Third, and finally, I’m also interested in the detail of particular contexts. I’ve tried to think through how the theoretical perspectives I’m developing might work out in practice by using a number of case studies. My idea was to bridge a gap between the development of a more abstract, theoretical position, and on-the-ground decisions about the treatment of animals. Actually, thinking through the cases had many uses: in particular, it made me rethink some of the theoretical claims I’d made. Indeed, I’m still not sure I’ve located all the right sorts of considerations we should take into account when making on-the ground decisions about how to treat particular animals.
I’d like a casual reader to start at the beginning, with the Introduction. That’s because in the Introduction, using recent media stories, I set up the key debate I pursue in the book.
I suggest that we have conflicting views about the kinds of responsibilities we have to animals. So, for instance, every year more than a million wildebeest migrate across Kenya’s Mara River. In the process, a number of them—sometimes thousands of them—drown. This mass migration, and the deaths that follow, has become a tourist spectacle. But no one argues that the tourists or media pundits standing by should intervene to help the drowning wildebeest, even if their suffering is intense or long lasting. We don’t say, in this case, that there’s a moral problem of “animal neglect.”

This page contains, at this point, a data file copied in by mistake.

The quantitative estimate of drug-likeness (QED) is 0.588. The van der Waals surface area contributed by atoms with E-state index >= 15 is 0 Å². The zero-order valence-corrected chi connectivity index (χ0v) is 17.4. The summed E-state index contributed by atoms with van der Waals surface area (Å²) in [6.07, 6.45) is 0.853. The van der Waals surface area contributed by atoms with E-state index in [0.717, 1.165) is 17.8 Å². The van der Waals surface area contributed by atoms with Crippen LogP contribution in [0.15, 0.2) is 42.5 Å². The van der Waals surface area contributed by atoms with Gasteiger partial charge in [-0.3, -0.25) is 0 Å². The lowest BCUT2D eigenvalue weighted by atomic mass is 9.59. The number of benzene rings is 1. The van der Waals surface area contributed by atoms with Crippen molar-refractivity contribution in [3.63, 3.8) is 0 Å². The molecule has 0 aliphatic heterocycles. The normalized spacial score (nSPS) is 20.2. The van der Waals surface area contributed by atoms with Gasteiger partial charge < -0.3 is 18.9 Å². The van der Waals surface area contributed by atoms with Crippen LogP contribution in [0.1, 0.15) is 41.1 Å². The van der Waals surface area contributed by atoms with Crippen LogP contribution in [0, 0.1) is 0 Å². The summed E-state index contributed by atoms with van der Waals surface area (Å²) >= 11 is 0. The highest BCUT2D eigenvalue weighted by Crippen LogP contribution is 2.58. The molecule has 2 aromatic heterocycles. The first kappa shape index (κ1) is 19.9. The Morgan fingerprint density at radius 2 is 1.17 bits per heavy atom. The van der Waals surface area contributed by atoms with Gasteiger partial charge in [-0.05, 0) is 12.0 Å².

On the other hand, if domesticated animals are left to suffer—I cite a well-known case in the UK where a herd of domestic horses developed dehydration and untreated infections—there’s a moral outcry. We react differently to animal suffering in different contexts: the idea that we can have different responsibilities towards animals with whom we have different relationships is already widely accepted.
But we can also make sense of a competing idea: that beings who have similar capacities should be treated the same. The UK Vegetarian Society, for instance, has been running a campaign called The Butcher’s Cat, which has as its slogan “Why do we make pets out of some animals and mincemeat out of others?” (You can see the graphics for this at http://www.butcherscat.com/). The underlying idea here is that if we wouldn’t butcher Kitty the cat for Sunday lunch, then we shouldn’t butcher Daisy the cow either. Whatever you think about this particular case, it’s hard to resist the argument from consistency: if something’s owed to one animal, it’s owed to all animals that are relevantly the same. Yet this appears to run directly counter to the idea of contextual responsibility.